The GOP effort has been aided by a series of crises, from Ebola to the Secret Service, that have played to their central theme of administrative incompetence.

The problems have made it harder for Democrats to turn to their core economic message.

“All the other issues tie into that theme,” said Princeton University political historian Julian Zelizer. “That’s why midterms often go poorly — opposition parties have the advantage that they can pile on an unpopular president. Smart parties keep the message focused on that.”

The president’s successes have also been relative and occasionally difficult to distill to an electorate that is largely checked out. And the White House is the first to admit that while the economy is recovering, too few Americans are seeing that reflected in their paychecks.

“Millions of Americans don't yet feel the benefits of a growing economy where it matters most, and that's in their own lives,” the president said Friday in Rhode Island. “You know, there's still a lot of folks who are working hard, but they're having trouble making ends meet.”

Targeting the president so aggressively has also scared Democrats away from campaigning with Obama, which, in turn, has made rallying base voters more difficult — a crucial task in the midterm election, and especially in Southern states with large black populations.

President Obama’s toxicity became a self-fulfilling prophecy as more and more vulnerable Democrats sought their distance — often in embarrassing ways, like Kentucky candidate Alison Lundergan Grimes’s refusal to say whether she voted for him.

The universal focus on Obama has also left most Democratic candidates on the defensive, which heightens the degree of difficulty for proactive attacks on Republican opponents.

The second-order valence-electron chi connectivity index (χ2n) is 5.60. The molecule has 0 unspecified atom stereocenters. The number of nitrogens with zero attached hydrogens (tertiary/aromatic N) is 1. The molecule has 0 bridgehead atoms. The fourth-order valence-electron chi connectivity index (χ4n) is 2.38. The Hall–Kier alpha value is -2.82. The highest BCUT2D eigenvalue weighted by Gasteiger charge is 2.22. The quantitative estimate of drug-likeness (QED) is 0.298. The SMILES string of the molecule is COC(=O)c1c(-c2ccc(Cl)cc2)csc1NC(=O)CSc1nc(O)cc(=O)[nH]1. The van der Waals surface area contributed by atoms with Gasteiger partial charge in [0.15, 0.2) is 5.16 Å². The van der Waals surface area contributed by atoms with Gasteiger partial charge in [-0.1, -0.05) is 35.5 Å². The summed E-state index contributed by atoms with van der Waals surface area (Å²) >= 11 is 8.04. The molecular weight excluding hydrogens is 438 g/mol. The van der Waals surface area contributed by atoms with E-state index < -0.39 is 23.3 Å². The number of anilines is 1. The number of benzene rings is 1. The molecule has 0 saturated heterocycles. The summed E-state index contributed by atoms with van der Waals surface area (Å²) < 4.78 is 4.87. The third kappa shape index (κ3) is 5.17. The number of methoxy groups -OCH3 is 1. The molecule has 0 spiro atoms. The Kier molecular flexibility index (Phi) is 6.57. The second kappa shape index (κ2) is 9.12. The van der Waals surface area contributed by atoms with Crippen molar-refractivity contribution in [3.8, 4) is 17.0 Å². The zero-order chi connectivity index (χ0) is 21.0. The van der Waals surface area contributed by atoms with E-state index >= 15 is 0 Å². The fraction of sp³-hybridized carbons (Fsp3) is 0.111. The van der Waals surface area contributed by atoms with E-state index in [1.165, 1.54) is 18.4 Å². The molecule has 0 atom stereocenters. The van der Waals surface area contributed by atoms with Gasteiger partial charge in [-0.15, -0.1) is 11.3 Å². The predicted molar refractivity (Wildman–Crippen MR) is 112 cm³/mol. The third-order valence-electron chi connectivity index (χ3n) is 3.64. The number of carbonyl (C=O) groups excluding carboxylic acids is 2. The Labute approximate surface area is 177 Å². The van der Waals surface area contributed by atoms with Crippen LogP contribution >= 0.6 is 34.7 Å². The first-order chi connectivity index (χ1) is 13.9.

“The way to get above a bad national race is to figure out an issue that trumps the national malaise,” said Elmendorf.

In North Carolina, a rare bright spot for Democrats this cycle, Sen. Kay HaganKay Ruthven Hagan2020 Dems compete for top campaign operatives Senate GOP rejects Trump’s call to go big on gun legislation Politics is purple in North Carolina MORE (D-N.C.) has been able to frame the race as a referendum on Republican Thom Tillis’s education record.

“The smart candidates are the ones who figure out a way around it,” Elmendorf said.

Obama, for his part, has seemed disappointed by his lot this election. At a campaign appearance in Maine last week, he admitted he was “a little wistful” for the campaign trail.

“I do like campaigning. It’s fun,” he told his audience.

Still, advisers insist Obama understands the politics at play and cares more than anything about winning. And, having been boxed out of campaigning gives the president an excuse if things go south on Tuesday.

“Ultimately, those Democratic candidates will have to develop their own strategies in their states for figuring out how exactly to do that,” White House press secretary Josh Earnest said this week. “And there are people running in red states that have a strong track record. … So it should be their decision. It's ultimately their campaign; it's their name that's on the ballot.”